The resulting sense of powerlessness is one of the major psychological pains of our time, and it can easily lead us to despair. 

The answer that the Gospel gives is an austere one … It is not by fretting and flapping, but by bearing the cross of our helplessness and frustration, in union with Christ bearing his cross, that we shall find any genuine power for a more satisfying life. 

To offer our situation up in solidarity with others who are oppressed by modernity, we need to stay aware of what is happening and not shrink back. It can be more comfortable to ignore the evil in our world, but we can’t give in to that temptation. If this is our cross to bear, as Father Tugwell says, we should experience the pain of it.  We have to think about the sweatshop workers, the migrant laborers, the peasants starving after their crops were destroyed by climate change, and the victims of our unjust wars. We should spend time in prayer for and with the suffering and oppressed of the world. 

Part of this remembering can consist in small but concrete practices that put us in solidarity with others. Voluntary poverty can play a part in this. So can practices such as refusing to buy items made in China or other countries that lack labor protections. To the extent possible, such practices should be used to distance ourselves from the benefits of oppression. Our “101 Ways to Change Your Life” list provides a range of suggestions for such small changes in lifestyle. 

Such small changes and such awareness will help to keep the longing for a better world alive in our hearts. Faithfulness in small things will pave the way for the ability to be faithful in greater things if God wills it so. Ultimately, we long for the coming of Christ, but also for the coming of his reign of peace in the here and now. We need to keep such longing alive so that when the chance comes, we are ready to change our lives to better reflect the Gospel.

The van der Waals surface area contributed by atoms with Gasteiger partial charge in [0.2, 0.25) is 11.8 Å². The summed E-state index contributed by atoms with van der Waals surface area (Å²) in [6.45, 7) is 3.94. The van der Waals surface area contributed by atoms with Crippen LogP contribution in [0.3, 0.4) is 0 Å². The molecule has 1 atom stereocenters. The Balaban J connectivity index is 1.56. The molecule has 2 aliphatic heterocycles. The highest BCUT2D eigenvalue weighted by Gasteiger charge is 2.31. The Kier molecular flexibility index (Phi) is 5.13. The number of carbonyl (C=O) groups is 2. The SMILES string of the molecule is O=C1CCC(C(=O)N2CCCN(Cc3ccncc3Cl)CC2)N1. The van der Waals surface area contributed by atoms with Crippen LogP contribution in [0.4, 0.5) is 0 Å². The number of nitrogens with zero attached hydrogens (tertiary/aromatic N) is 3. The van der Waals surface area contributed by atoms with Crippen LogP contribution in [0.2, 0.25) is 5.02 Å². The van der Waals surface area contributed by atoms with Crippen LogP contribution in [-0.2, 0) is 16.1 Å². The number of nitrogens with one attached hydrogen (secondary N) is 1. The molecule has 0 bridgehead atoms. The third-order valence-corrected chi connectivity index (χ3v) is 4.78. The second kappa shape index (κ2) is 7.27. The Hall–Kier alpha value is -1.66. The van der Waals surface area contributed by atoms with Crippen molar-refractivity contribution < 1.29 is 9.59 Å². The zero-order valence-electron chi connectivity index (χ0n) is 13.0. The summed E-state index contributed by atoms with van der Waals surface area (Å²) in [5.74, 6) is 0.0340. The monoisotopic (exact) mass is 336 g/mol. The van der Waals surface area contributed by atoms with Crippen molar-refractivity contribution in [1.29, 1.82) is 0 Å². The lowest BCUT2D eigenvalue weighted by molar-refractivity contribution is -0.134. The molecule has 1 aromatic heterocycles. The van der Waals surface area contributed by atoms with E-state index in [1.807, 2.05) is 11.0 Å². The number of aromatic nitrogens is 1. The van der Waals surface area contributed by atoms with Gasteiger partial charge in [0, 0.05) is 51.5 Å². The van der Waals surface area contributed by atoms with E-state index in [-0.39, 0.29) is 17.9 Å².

Such chances revolve around the power of community. An isolated family is only able to do so much. But if we gather with others who share similar longings, we can begin to escape the reign of sin in our modern world. Together, we can start taking concrete steps toward establishing the reign of Christ in our lives.

Image of downtown Denver by R0uge; CC BY-SA 4.0


  • Mary Fitzgerald

    Hi Malcolm,
    I have just discovered this website and am happy to have found that it addresses so many topics I am interested in learning more about. I have a comment about the position of a Nazi concentration camp guard:

    At the beginning of WWII my father was drafted into the American army and was assigned to the military police (MP) as a private. After serving in North Africa and Italy, where the Allies picked up large numbers of German prisoners, he was assigned to guarding German prisoners because he spoke German from having been raised Pennsylvania Dutch (Deutsch). The prisoner-of-war camp was an apple farm in the state of Washington, and my dad got to know the prisoners from talking to them and discovering that most ot them just wanted to get back home to their wives and mothers; they didn’t like being drafted into war any more than he did. As a result , he was able to sit under an apple tree reading books and eating apples, and the prisoners would alert him when the lieutenant was approaching, so he could pick up his rifle, stand at attention, and look official. Too bad the Nazis didn’t employ Mennonite concentration camp guards.

    • Malcolm Schluenderfritz

      Hi Mary, I’m glad you are enjoying the website! Please let me know if you have any thoughts on the content or other suggestions.

      That’s a very interesting story, thanks for sharing it! I think that is one of the most tragic aspects of any war; that so many on both sides really don’t want to fight. In fact, I’ve heard historical studies that suggest that a large percentage of soldiers in many historical conflicts never actually fired at the enemy; when it came right down to it they couldn’t stomach the thought of killing the men on the other side. So they just fired in the air or pretended to be firing. Of course, they could never admit this publicly, but it seems to be borne out by studies.

      I have heard of stories in which Nazi guards did look the other way or even help prisoners at great risk to themselves. I suppose it could be said that a concentration camp guard who said the Morning Offering and really meant it would inevitably become a “bad” guard in the process of becoming a “good” (moral) person.

      In a lesser way, I think the same could be said for a middle class American suburbanite. If we say and mean the Morning Offering, we will inevitably become “bad” suburbanites in the process of becoming “good” Christians. We won’t “play the game” the way the rest of our society does.